New York’s A343 and S384, if enacted into law, will give children the right to consent to HPV and Hep B vaccines, without the knowledge and consent of their parents. Regardless of your position on vaccines, these bills set a disturbing precedent in violation of the U.S. Constitution—child consent to medical treatment. If you live in New York, take or send the Legal Memorandum at http://www.vaccinerights.com/legislativeprojects.html to your state representatives, along with any other concerns you may about these bills.
As a starting place, constituents are "one person with one vote." If your position is one held by a minority of constituents who are opposed by big pharma, which is the case with vaccine freedom-of-choice positions, legislative activism is an up-hill battle. Ultimately, legislatures can enact any law they have the votes for, Constitutional or not.
But if you can tell your representative that they "can’t enact into law these bills because they are unconstitutional and violate state and federal law," and provide them with a formal legal analysis supporting that assertion, you have just leveraged your "one person, one vote" status. A loud minority can sometimes influence legislation as well, but strong legal arguments can add volume to your position in any event.
Here’s a summary of some of the legal and other problems with NY’s A343 and S384 found in the Legal Memorandum posted on the Vaccine Rights website:
1. They are unconstitutional. The U.S. Supreme Court has stated: "Most children, even in adolescence, simply are not able to make sound judgments concerning many decisions, including their need for medical care or treatment. Parents can and must make those judgments." Taking medical decision-making authority over children away from their parents and giving it to anyone—let alone, children—violates the parents' 14th Amendment Constitutional due process right to parent their children.
2. These bills violate parents’ First Amendment "free exercise" of religion, since parents, and not children, have the legal authority to exercise a vaccine religious exemption for their children under N.Y. Pub. Health Law § 2164(9). They also violate the State Constitution’s religious liberty section, which also supports NY parents’ right to refuse vaccines for their children for religious reasons.
3. These bills violate the National Vaccine Injury Compensation Program, which requires "each healthcare provider who administers a vaccine" to "provide to the legal representatives of any child" a copy of information "prior to the administration of the vaccine." A child can’t consent to the administration of a vaccine without the parent’s knowledge and consent if the person administering the vaccine must first give the parent vaccine information.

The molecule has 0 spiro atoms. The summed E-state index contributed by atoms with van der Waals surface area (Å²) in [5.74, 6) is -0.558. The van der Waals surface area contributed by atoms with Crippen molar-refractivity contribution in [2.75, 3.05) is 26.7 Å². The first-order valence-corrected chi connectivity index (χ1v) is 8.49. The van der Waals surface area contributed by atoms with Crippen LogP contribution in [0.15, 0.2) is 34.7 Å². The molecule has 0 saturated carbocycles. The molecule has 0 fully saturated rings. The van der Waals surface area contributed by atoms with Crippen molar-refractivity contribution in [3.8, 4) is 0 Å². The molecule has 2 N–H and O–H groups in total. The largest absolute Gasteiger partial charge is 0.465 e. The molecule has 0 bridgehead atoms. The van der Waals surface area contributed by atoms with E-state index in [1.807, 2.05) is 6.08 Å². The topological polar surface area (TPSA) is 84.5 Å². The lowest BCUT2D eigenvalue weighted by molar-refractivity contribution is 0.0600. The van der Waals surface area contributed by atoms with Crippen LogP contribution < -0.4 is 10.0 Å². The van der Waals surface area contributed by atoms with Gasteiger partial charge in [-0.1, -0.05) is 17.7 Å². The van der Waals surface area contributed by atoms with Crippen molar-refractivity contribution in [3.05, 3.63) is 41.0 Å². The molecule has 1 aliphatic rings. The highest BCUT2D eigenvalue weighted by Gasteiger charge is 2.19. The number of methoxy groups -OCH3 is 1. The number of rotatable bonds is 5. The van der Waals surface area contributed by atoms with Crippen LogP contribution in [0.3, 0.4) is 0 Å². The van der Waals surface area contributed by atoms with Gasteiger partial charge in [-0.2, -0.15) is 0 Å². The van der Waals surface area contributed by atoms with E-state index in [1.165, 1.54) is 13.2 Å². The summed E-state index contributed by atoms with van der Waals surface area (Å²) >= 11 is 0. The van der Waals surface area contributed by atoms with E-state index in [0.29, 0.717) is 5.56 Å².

If a healthcare provider administers a vaccine to a child without first giving the required information to parents, the provider is violating federal law, and probably state ethical rules as well, thereby subjecting the provider to discipline by the state medical, nursing, or other applicable board.
4. States are not without the right to provide for healthcare to children without parental consent absolutely. In emergencies, doctors may treat minors without consulting parents first. But absent an emergency, there is no need for intervention prior to consulting the parent. And in those non-emergency situations where parents are neglecting their child’s medical needs, the state can take custody and provide parental authority for medical treatment.
So, there is no need for the state to give authority to children to consent to their own medical care. Children generally, by definition, are neither developmentally ready nor legally competent to make those decisions. In limited situations, older children may become emancipated and obtain the legal right to make medical decisions for themselves, but absent emancipation or an emergency, it’s not a legal option, nor should it be, for reasons consistent with common sense and the law.
5. Like legislators in other states, New York State legislators take an oath to "support the constitution of the United States, and the constitution of the State of New York" before performing the duties of their offices. Since A343 and S384 violate the U.S. and New York Constitutions as explained above, legislators would be violating their oath if they voted for these bills.
6. Finally, these bills do not explain how a healthcare provider is to determine whether or not a child "has the capacity to consent to the care," as stated in these bills. Who gets to decide that? On the basis of what criteria? Subject to what supervision or scrutiny? These are questions that require a combination of therapeutic and legal expertise to answer. Few healthcare providers are qualified to make such an assessment in any situation, but even less so in the hurried, profiteering environments in which most of them work.
Other states have enacted laws allowing children to consent to vaccines—most notably, CA and NC, but these laws are subject to court challenges that could result in these laws being stricken. Efforts are already underway to explore a possible challenge to these laws in court or to seek their repeal. If you’d like to help with these matters, contact the author.
2. Parham v. J.R., 442 U.S. 584, 603 (1979)
3. N.Y. CONST. art. I, § 3, Freedom of worship; religious liberty
4. 42 U.S.C. § 300aa-26